Eastern European, Central Asian Nations Must Make Greater Effort in Fighting AIDS, World Bank Strategy Report Says
The governments of Eastern European and Central Asian nations must make a greater commitment to fighting HIV/AIDS in the region to prevent a "potentially catastrophic epidemic," according to a regional support strategy report released yesterday by the World Bank, BBC News reports. The region has the fastest growing number of HIV-positive people in the world. Currently, about one million HIV-positive people live in the region, but that number is expected to increase to more than eight million by the end of the decade, according to BBC News (Bamford, BBC News, 9/16). The report, titled "Averting AIDS Crises in Eastern Europe and Central Asia," identifies the potential costs of the epidemic, the current constraints on an effective response, possible means of resolving such constraints and the organization's plans for helping countries fight the epidemic as part of a multi-institutional effort. If left unchecked, HIV/AIDS could have devastating effects on health and development in the region, the report says. If HIV becomes widespread among the working age population, economic growth rates could decline by 0.5% to 1%. The effects of such a decline would be compounded by rising health care costs, which could increase by 1% to 3%, with greater impacts on the health budgets of poorer countries in the region, the report says. In addition, the dependency ratio -- the ratio of non-economically active people to economically active people -- could increase, which would substantially strain social systems, according to the report.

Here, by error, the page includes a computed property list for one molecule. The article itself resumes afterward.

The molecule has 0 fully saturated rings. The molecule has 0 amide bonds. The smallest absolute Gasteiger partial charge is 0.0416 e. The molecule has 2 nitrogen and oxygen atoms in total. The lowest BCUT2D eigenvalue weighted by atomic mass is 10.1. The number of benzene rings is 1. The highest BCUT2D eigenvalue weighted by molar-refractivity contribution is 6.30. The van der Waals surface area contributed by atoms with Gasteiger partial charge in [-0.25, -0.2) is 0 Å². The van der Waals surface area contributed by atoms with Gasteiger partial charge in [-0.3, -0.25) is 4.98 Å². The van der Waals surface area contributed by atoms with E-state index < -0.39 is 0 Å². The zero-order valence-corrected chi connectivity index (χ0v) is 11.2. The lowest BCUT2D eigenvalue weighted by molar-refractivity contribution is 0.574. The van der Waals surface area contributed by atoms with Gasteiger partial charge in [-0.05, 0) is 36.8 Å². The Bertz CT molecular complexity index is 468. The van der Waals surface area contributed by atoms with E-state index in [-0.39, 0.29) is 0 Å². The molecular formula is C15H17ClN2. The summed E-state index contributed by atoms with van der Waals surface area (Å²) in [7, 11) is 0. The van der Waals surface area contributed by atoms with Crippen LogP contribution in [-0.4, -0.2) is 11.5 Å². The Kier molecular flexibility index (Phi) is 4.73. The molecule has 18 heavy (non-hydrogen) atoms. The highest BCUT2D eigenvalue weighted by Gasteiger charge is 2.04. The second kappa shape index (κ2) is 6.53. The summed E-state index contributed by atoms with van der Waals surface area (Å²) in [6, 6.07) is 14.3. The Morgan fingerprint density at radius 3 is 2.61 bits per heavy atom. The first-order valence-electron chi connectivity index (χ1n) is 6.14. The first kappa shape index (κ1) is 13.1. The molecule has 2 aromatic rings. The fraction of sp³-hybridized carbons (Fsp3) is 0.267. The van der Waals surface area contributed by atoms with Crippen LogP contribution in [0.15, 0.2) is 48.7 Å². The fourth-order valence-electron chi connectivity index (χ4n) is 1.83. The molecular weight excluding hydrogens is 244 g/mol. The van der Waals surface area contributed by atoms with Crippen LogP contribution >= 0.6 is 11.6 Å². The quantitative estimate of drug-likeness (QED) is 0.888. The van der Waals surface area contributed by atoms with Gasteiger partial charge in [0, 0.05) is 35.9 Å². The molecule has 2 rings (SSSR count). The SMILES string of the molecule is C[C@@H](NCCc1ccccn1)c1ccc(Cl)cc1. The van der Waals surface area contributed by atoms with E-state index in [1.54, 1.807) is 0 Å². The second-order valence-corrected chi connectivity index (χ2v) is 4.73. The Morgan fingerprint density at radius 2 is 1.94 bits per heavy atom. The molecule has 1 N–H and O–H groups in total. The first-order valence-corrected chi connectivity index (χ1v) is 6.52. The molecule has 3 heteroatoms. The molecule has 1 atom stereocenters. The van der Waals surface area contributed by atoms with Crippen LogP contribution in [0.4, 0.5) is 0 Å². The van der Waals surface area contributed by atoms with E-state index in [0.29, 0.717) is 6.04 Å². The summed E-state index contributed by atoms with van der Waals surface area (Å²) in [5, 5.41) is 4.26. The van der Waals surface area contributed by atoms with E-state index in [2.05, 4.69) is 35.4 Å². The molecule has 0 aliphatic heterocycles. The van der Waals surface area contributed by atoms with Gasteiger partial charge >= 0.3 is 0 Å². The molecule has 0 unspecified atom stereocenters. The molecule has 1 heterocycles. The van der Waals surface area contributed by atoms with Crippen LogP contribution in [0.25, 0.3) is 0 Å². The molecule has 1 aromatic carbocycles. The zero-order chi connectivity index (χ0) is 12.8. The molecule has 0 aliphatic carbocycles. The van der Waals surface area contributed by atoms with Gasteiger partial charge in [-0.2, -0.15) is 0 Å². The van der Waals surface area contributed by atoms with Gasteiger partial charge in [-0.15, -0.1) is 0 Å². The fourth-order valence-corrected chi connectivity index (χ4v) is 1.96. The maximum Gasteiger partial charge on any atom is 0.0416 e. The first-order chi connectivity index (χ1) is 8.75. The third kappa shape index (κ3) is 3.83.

Large-scale HIV prevention and care programs will require that funding from all sources increase to about $1.5 billion in 2007, up from about $300 million in 2001, Olusoji Adeyi, lead health specialist in the ECA Region of the World Bank and lead author of the strategy report, said. The report stresses the need for generating epidemiological and behavioral surveillance information and estimates on the economic and social impacts of the disease, as well as resource requirements for prevention and treatment programs. Such information should be used in the design, implementation and evaluation of all prevention and treatment programs. The report also addresses the importance of prevention programs, especially those targeting blood safety, harm reduction among injection drug users and HIV transmission among sex workers and current and former prison inmates. The report also calls for the provision of sustainable, quality medical treatment for HIV-positive people and programs to control an epidemic of HIV-tuberculosis coinfection (World Bank release, 9/16). "It boils down ... to a very simple message," Adeyi said, adding, "We have a serious and rapidly growing epidemic that has the potential to develop into a very catastrophic AIDS crisis in many of the countries" (Hukill, U.N. Wire, 9/16).